November 15th, 2004

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Of Tests and Decisions

It saddens me to report that my super-geniousness suffered a serious set-back this weekend:

Saturday morning I was taking the GRE Subject test in Literature. I was taking this test because I registered for it during that brief phase where I was considering applying to PhD programs, and once I changed my mind, I couldn't cancel the test without loosing money. So, thinking that if I changed my mind again I'd need the test anyway, I decided to go ahead and take it. Oh my. The test book says, "The majority of the test questions will concerns literature from the U.S. and Britain written after 1925." This is a lie.

The majority of the exam was poetry. Old poetry. I don't read poetry. I have a smattering of knowledge of the confessional poets, and some familiarity with Elizabeth Bishop and Pablo Neruda from a poetry course I took in grad school, but that's about it. It has been far too long since I studied medieval poetry. And sadly, a majority of test questions concerned it. And just as sadly, I don't understand the technical side of poetry one bit - I can't identify types of rhyme - I don't give a damn about rhyme schemes or heroic couplets or enjambment or any of that.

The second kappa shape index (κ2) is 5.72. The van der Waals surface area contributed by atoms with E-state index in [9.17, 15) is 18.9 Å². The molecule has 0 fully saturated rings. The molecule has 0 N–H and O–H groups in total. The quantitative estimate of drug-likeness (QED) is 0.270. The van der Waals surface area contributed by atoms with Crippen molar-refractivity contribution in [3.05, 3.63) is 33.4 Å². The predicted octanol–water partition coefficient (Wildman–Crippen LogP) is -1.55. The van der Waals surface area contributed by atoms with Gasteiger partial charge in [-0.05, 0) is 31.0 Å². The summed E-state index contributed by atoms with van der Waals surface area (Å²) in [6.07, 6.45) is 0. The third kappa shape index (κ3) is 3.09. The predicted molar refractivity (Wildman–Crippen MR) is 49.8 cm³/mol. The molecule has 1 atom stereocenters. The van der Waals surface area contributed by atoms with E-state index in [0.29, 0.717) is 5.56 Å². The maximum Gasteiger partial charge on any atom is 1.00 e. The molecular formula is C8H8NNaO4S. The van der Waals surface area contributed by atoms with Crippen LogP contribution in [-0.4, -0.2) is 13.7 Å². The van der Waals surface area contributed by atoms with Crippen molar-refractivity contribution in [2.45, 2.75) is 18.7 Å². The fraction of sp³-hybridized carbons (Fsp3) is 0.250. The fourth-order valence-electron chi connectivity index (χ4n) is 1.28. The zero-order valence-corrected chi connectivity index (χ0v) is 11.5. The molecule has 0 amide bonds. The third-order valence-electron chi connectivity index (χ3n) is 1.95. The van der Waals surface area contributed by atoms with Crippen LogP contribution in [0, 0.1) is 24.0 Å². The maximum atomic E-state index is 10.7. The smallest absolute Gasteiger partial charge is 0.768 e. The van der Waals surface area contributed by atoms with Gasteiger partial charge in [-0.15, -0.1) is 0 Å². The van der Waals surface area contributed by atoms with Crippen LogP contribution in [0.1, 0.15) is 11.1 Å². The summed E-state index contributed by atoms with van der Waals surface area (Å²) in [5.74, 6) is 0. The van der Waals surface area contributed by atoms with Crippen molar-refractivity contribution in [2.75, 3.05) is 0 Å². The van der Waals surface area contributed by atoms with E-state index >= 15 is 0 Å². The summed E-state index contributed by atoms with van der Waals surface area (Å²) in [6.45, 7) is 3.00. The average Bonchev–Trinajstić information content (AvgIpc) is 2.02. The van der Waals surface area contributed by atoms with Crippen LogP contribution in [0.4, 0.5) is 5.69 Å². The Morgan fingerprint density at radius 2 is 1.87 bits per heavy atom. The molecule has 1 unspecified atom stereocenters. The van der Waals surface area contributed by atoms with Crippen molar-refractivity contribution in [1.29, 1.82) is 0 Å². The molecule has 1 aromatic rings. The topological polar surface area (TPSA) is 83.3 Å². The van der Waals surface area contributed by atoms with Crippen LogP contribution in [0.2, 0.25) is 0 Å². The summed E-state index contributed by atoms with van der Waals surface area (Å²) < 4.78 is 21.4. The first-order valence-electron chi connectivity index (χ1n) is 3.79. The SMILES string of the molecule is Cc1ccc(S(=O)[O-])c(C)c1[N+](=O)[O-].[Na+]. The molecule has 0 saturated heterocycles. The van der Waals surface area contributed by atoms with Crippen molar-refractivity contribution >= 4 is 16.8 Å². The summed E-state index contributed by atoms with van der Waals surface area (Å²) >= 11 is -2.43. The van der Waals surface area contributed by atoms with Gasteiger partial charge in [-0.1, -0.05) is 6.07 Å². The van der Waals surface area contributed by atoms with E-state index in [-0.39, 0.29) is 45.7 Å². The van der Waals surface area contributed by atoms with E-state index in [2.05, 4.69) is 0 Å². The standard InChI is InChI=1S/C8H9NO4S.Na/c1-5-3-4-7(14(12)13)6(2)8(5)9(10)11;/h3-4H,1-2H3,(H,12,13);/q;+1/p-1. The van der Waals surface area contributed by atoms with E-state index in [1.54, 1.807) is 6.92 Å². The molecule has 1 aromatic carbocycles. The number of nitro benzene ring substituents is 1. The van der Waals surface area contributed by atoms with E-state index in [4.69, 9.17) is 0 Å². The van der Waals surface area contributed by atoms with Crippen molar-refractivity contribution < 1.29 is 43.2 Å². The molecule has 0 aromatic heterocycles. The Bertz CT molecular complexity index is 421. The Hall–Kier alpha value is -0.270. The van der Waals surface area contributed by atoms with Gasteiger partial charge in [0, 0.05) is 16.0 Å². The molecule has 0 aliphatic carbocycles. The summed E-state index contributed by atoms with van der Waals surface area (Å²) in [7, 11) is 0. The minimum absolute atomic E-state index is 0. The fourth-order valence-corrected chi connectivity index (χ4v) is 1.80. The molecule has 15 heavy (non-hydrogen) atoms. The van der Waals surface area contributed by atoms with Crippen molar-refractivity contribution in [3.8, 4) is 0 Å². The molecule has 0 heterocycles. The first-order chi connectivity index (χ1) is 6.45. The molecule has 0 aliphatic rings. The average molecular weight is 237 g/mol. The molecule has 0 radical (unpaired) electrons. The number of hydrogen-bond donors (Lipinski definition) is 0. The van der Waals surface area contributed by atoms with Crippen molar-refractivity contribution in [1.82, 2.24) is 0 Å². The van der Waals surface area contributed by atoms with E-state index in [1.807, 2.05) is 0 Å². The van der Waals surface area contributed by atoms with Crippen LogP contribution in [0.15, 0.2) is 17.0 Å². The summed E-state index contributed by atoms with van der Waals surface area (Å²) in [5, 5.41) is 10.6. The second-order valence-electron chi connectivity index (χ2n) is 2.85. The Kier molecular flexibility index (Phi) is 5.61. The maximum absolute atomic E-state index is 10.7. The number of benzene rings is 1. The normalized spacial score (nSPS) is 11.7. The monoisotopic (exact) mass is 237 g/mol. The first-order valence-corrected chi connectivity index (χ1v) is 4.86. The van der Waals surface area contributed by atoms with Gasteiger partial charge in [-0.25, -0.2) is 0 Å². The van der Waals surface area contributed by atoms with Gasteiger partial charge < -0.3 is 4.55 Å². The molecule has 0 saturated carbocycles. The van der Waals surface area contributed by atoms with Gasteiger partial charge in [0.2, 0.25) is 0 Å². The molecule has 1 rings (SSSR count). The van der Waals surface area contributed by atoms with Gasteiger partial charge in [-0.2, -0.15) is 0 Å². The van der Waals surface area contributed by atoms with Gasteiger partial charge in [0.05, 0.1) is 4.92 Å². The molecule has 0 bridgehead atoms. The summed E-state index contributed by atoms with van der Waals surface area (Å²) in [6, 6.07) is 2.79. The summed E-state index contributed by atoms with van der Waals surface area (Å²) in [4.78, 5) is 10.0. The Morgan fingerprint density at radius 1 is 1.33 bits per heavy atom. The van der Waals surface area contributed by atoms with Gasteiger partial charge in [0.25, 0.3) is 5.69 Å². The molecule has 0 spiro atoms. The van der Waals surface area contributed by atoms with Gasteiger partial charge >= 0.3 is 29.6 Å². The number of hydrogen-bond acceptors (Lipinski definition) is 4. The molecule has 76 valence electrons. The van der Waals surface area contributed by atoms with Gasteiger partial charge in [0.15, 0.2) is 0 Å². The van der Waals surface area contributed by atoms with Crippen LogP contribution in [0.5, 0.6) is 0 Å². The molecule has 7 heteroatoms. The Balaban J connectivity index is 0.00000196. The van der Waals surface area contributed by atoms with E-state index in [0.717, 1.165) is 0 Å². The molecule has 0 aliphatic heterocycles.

Anyway, I was sitting there filling in those annoying little circles on the answer sheet and I was thinking about what I really want to do. And it didn't take much contemplation, "I want to write," was the only thought I had. Yes, being a professor would be a better career than what I have now. But the money and time aren't really worth it to me. So I just need to concentrate on writing and getting published. When it comes down to it, that's all I want to do.

So was the test worth taking? Yes. Clarity is often expensive.